The African National Congress in Gauteng has dismissed the latest poll by the Institute of Race Relations, which says the governing party is unlikely to win the province with a decisive majority on May 8.
The IRR poll has the ANC in Gauteng at 41%, a significant drop from the 53% it won during the 2014 general elections.
The poll claims the decline in support is likely to force the ANC into a coalition with the opposition.
On Thursday, ANC Gauteng’s head of elections and MEC of Economic Development, Lebogang Maile, said the party’s internal survey shows that the governing party will win the elections by 54%.
A total of 3,151 respondents participated in the party’s internal survey.
Maile said the increase in support for the ANC during the 2019 elections was mainly attributed to the popularity of President Cyril Ramaphosa.
Gauteng happy with Ramaphosa
ANC Gauteng chairperson David Makhura added that the party has full confidence in Ramaphosa, and they are proud to have him as the face of the ANC’s 2019 election campaign.
“Our decisive weapon is Ramaphosa. We want to have him everywhere. We think Ramaphosa (popularity) is a big issue in this election. The opposition parties are trying to knock him down because they know he has a positive effect on the ANC’s elections,” said Makhura.
Makhura said the majority of people in Gauteng are happy that Ramaphosa is dealing with the challenges faced by the ANC in the past few years, such as corruption.
The decline in support for the ANC during the 2014 national elections and the 2016 local government elections was mainly attributed to several corruption charges and political scandals surrounding former president Jacob Zuma.
The survey shows 38% of respondents were deeply concerned by the corruption charges against Zuma, while 34% were concerned about the Constitutional Court Nkandla ruling.
26% were concerned by the removal of former Finance Minister Nhlanhla Nene.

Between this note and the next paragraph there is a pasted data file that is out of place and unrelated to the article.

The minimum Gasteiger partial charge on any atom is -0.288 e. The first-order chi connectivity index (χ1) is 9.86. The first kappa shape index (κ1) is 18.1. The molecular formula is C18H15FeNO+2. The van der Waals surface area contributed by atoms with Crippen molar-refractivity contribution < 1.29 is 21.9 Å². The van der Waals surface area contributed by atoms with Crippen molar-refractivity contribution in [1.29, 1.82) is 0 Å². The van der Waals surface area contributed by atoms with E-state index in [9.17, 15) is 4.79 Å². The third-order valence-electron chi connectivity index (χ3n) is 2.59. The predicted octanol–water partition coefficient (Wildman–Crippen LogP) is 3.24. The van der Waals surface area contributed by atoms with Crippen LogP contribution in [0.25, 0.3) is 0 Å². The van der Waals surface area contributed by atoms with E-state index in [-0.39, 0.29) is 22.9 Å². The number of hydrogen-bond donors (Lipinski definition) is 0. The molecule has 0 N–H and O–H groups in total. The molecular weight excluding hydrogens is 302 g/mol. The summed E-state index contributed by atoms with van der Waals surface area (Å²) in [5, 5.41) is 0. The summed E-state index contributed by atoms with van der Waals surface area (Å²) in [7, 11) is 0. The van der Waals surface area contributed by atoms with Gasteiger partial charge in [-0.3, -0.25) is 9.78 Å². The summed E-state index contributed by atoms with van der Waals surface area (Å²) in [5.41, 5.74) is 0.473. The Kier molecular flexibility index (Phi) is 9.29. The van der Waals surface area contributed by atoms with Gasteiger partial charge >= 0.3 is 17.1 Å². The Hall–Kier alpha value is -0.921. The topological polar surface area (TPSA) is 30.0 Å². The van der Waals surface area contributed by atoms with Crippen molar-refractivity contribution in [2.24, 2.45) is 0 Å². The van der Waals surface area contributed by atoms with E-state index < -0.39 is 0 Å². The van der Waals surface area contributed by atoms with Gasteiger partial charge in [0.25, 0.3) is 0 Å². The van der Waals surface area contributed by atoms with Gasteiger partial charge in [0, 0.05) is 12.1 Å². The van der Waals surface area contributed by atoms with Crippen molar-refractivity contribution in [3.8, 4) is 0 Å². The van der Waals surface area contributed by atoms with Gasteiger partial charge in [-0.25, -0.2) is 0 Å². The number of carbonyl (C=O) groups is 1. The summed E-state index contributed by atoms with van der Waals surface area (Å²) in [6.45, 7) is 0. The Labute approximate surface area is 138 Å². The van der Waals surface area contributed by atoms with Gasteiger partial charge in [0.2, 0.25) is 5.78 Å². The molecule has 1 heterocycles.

The provincial ANC’s survey also shows that the party will get 60% of support from institutions of higher learning where the EFF has won the majority of the student representative councils in the past few years.
Makhura said the narrative that young people were lost to the ANC was wrong.
“The EFF support in institutions of higher learning is over-stated,” said Makhura.
‘We are clear winners’
He added that the ANC in Gauteng will not go into any coalition if it fails to garner a decisive majority during the May 8 general elections.
“The ANC will not go into a coalition with any political party after the elections. Coalitions are a failure and people need clear winners. We are not going into any coalition. The markets will be threatened by an ANC-EFF coalition. The markets on the other hand will be comfortable with an ANC-DA coalition. But that coalition will not work because we differ sharply on many policy issues,” said Makhura.
The provincial party’s survey shows that the majority of women will support the ANC at the 2019 polls.
It also shows that the ANC is doing well in Ekurhuleni, with 58% support against the DA’s 13% and the EFF’s 6%.
53% of the people support the ANC in the Johannesburg region and 51% of the people support the ANC in Tshwane.
The party lost both the City of Tshwane and the City of Joburg to the opposition during the 2016 local government elections.
In terms of race, the survey showed that the support for the ANC from the Indian community has doubled compared to the 2014 general elections, with 45% likely to vote for the ANC.
23% of whites, on the other hand, say they are considering voting for the ANC because of the Ramaphosa factor.
“We have never had this support among white people even during the Mandela years,” said Makhura.
Maile said the party expected 67% voter turnout on election day.
“The higher voter turnout is good for the ANC,” according to Maile.
The survey shows that 62% of the people who say they will support the ANC during the polls have Grade 7 to a matric qualification.
In contrast, only 21% of highly educated people say they will support the party.
The middle class and high-income earners, black and white, were also unlikely to vote for the ANC overwhelmingly during the elections.